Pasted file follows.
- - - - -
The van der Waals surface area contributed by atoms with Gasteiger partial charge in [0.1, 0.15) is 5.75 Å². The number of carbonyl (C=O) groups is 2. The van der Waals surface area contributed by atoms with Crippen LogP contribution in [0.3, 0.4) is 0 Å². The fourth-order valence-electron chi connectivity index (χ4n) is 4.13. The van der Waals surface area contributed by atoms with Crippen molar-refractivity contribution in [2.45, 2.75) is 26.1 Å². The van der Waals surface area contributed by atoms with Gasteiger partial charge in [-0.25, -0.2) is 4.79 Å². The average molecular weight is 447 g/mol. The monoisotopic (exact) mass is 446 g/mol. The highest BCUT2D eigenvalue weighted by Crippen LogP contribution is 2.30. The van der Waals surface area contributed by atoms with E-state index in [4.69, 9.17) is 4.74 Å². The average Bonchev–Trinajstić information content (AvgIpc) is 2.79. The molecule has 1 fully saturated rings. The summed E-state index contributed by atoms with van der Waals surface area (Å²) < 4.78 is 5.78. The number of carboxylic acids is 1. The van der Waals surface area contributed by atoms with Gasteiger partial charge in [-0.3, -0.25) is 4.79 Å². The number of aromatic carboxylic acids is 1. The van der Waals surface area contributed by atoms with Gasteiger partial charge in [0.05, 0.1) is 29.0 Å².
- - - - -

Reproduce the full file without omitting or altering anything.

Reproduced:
The van der Waals surface area contributed by atoms with Gasteiger partial charge in [0.1, 0.15) is 5.75 Å². The number of carbonyl (C=O) groups is 2. The van der Waals surface area contributed by atoms with Crippen LogP contribution in [0.3, 0.4) is 0 Å². The fourth-order valence-electron chi connectivity index (χ4n) is 4.13. The van der Waals surface area contributed by atoms with Crippen molar-refractivity contribution in [2.45, 2.75) is 26.1 Å². The van der Waals surface area contributed by atoms with Gasteiger partial charge in [-0.25, -0.2) is 4.79 Å². The average molecular weight is 447 g/mol. The monoisotopic (exact) mass is 446 g/mol. The highest BCUT2D eigenvalue weighted by Crippen LogP contribution is 2.30. The van der Waals surface area contributed by atoms with E-state index in [4.69, 9.17) is 4.74 Å². The average Bonchev–Trinajstić information content (AvgIpc) is 2.79. The molecule has 1 fully saturated rings. The summed E-state index contributed by atoms with van der Waals surface area (Å²) < 4.78 is 5.78. The number of carboxylic acids is 1. The van der Waals surface area contributed by atoms with Gasteiger partial charge in [-0.3, -0.25) is 4.79 Å². The number of aromatic carboxylic acids is 1. The van der Waals surface area contributed by atoms with Gasteiger partial charge in [0.05, 0.1) is 29.0 Å².